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In the shadow of Bangkok’s Sky Train


I had a certain sense of trepidation as I made the journey to Bangkok – a trip described as a “very brave move” by a work colleague and “a chance to experience the real Asia” by my husband.  Neither elaborated further and it wasn’t until I stepped onto Sukhumvit Road I that I understood what they meant.  For right there – in the concrete shadow of the Sky Train – a battle was being fought.

Taking centre-ground,  Sukhumvit Road, Thailand’s longest road.  Or to put it another way, four lanes of gridlock, where buses go head-to-head with lorries and cars fight it out with tuk-tuks for every square inch of tarmac.  A quicker but more hair-raising passage was guaranteed on one of the many motorbike taxis which swarmed through the impossible traffic.  The noise – seemingly of a thousand petrol lawnmowers firing up – was incredible. 

Looming overhead, the huge concrete skeleton of the Sky Train track drew a clear battle line through the traffic, the track’s shadow extending over the pavements which lined the battleground’s edge.  War-weary pavements beckoned, buckled and riddled with cracks, gutters and concrete humps topped with gnarled rusted metal – all desperate to snare a passing ankle. 

Here, a different type of fight was going on.  Market stalls, food carts and beggars competed for the attentions of the passing crowd.  Crudely modified bicycles became barbecues, cooking up skewered meat, wizened chicken wings and charred fish.   More adventurous diners could choose from deep-fried insects and dried squid, neatly pegged up in lines like shrivelled pop socks.  The air was thick with barbecue smoke, which mingled with exhaust fumes and ten different strains of sewer stench to challenge the nostrils.  A lone rat scurried through the carnage and ducked into a building site.

Under a stairwell, an old lady squatted on the ground waving an empty McDonald’s cup above her head – her face contorted as though she had never seen (or did not want to see) the daylight.  Further along, a bushy-browed white man in his sixties sat resignedly, eyes downcast.  Next to him, a hand-written sign asking for work was pinned to his suitcase.  I wondered if he would ever be rewarded with a job off the back of such an incongruous marketing pitch.  There didn’t appear to be any takers.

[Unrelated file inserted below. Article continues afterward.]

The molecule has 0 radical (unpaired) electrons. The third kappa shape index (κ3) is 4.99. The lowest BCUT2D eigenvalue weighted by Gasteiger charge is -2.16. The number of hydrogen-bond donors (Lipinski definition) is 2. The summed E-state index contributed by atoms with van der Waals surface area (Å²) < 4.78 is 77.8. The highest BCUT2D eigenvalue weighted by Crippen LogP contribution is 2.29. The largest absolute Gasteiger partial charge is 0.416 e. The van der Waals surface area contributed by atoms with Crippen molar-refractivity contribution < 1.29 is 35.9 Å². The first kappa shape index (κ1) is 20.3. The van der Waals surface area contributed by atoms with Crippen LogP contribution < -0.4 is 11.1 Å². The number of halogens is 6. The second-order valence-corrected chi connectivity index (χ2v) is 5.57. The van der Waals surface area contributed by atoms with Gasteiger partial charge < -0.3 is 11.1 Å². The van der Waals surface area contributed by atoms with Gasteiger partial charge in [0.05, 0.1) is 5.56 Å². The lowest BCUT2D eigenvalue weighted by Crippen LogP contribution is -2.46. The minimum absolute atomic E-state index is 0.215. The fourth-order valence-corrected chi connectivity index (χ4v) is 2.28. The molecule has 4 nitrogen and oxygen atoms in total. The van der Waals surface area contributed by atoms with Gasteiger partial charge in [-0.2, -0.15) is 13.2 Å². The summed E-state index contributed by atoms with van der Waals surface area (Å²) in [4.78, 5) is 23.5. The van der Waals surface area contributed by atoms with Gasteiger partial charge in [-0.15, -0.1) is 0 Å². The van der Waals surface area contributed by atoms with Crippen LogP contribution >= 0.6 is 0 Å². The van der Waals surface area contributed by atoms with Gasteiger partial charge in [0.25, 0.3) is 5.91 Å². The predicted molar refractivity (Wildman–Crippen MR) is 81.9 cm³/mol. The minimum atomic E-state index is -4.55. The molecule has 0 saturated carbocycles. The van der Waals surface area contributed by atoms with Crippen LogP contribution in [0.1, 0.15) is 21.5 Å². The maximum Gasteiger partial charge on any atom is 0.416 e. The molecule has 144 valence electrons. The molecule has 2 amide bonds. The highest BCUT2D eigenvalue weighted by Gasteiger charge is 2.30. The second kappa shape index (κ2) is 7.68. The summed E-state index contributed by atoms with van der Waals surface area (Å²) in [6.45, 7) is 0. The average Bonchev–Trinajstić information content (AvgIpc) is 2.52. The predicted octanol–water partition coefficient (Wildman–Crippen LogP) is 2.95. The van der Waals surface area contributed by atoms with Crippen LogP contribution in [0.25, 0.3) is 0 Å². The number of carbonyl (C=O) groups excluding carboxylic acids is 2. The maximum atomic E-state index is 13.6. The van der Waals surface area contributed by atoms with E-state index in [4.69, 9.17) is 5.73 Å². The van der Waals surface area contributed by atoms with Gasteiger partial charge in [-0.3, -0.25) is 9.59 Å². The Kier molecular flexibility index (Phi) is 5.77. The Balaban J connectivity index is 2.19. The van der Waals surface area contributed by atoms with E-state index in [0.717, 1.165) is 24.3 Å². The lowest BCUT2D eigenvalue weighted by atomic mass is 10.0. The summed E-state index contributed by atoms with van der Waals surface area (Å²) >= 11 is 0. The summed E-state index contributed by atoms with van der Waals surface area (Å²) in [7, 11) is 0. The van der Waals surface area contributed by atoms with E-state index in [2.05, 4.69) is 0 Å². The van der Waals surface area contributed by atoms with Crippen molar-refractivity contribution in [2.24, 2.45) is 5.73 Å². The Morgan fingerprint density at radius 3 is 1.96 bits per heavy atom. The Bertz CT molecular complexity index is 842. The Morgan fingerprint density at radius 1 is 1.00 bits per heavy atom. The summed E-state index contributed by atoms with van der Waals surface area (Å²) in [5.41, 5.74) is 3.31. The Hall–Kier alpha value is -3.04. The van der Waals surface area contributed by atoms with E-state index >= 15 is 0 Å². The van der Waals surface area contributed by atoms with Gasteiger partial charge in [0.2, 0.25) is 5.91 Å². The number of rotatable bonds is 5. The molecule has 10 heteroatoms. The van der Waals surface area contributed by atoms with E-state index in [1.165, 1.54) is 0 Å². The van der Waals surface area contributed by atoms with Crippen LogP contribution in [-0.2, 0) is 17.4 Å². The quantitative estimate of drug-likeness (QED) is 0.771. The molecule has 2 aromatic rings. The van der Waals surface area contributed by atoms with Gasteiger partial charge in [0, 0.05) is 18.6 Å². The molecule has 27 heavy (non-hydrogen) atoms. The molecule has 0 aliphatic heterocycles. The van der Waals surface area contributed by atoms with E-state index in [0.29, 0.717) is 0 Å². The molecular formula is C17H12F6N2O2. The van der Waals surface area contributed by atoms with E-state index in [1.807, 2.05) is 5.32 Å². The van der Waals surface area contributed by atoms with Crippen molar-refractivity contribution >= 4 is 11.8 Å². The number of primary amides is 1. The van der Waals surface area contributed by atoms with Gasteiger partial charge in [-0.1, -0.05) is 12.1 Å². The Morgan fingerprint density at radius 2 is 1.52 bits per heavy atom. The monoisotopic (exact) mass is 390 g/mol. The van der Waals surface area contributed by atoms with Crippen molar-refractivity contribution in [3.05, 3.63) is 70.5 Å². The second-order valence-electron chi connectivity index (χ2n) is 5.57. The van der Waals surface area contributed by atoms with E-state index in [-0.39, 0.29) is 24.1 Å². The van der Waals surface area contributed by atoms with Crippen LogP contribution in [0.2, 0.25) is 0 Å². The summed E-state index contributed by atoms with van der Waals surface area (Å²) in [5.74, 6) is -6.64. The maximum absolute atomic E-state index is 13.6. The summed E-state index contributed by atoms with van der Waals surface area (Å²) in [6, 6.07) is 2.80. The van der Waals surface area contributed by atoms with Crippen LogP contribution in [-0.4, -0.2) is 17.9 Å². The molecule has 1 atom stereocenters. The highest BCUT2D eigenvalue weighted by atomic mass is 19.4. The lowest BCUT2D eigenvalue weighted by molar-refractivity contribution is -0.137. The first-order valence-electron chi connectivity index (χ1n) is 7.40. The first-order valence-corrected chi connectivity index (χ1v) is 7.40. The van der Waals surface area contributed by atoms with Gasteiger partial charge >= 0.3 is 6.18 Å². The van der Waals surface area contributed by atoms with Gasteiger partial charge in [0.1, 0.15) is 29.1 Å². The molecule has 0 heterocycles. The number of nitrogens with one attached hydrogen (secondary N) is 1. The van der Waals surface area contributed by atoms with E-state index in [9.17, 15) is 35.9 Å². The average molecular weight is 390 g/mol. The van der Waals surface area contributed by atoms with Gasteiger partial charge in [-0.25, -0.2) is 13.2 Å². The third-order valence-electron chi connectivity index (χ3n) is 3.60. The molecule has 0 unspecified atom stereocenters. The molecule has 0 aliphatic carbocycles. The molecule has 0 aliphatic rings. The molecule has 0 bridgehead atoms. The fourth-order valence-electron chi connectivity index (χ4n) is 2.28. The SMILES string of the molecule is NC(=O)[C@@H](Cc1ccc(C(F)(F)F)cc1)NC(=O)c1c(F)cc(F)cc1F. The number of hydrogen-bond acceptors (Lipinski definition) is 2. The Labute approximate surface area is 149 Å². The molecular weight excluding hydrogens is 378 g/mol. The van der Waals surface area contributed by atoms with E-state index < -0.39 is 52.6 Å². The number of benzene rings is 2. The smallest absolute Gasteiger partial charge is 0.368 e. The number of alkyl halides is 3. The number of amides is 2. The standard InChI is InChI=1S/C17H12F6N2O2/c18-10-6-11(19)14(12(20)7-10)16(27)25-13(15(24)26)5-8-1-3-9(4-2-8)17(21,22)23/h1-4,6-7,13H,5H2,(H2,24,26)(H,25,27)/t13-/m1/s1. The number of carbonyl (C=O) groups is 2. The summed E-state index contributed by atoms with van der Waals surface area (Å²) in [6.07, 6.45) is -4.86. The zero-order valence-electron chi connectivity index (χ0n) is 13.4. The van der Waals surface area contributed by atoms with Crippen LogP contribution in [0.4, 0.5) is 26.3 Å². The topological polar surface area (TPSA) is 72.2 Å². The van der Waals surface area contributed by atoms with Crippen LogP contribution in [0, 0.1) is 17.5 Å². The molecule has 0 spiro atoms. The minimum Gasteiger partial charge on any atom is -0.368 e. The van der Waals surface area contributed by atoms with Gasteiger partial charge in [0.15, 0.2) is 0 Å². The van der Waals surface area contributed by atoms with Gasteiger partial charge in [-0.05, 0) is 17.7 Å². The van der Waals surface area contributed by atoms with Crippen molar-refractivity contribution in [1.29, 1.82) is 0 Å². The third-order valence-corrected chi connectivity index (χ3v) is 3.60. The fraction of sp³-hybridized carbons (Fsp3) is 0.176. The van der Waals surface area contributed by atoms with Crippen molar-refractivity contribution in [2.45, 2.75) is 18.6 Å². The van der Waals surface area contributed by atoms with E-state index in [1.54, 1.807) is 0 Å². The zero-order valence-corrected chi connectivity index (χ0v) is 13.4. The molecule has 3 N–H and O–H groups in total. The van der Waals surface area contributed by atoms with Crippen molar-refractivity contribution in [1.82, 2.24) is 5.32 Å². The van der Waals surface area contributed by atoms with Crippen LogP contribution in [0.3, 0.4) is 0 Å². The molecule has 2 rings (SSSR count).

Retreating from the main road, I stumbled across back alleys lined with bars and sex clubs.  A blonde siren in a grey backless dress swung around, instantly morphing into a rough looking ladyboy with badly chipped nail varnish, critically ill roots and a face which betrayed a long-lasting addiction to alcohol, cigarettes and god knows what else. 

I ate a dinner of deep-fried fish in the most deliciously rich soy sauce marinade and got so engrossed watching a prostitute at the next table stroking a tourist’s inner thigh that I nearly missed the most unusual sight of the day.   A muffled trumpeting noise heralded the arrival of an elephant.  Yes – that’s right.  A real, live elephant.  The deal was that you could feed it in exchange for a few baht.  I declined, out of a mixture of pity for the elephant and fear of getting trampled.

So finally, with the elephant gone, the prostitute making off with her fare for the night and my whale-sized fish dinner devoured, the entertainment was over and it was time to pick my way back down Sukhumvit Road.  Through the smoky haze, I could see that the battle was finally subsiding; depleted food carts, markets stalls and roads the clear victors. And the losers? Exactly where I had last seen them – the white man with his suitcase and the old lady, still clutching her empty cup. 

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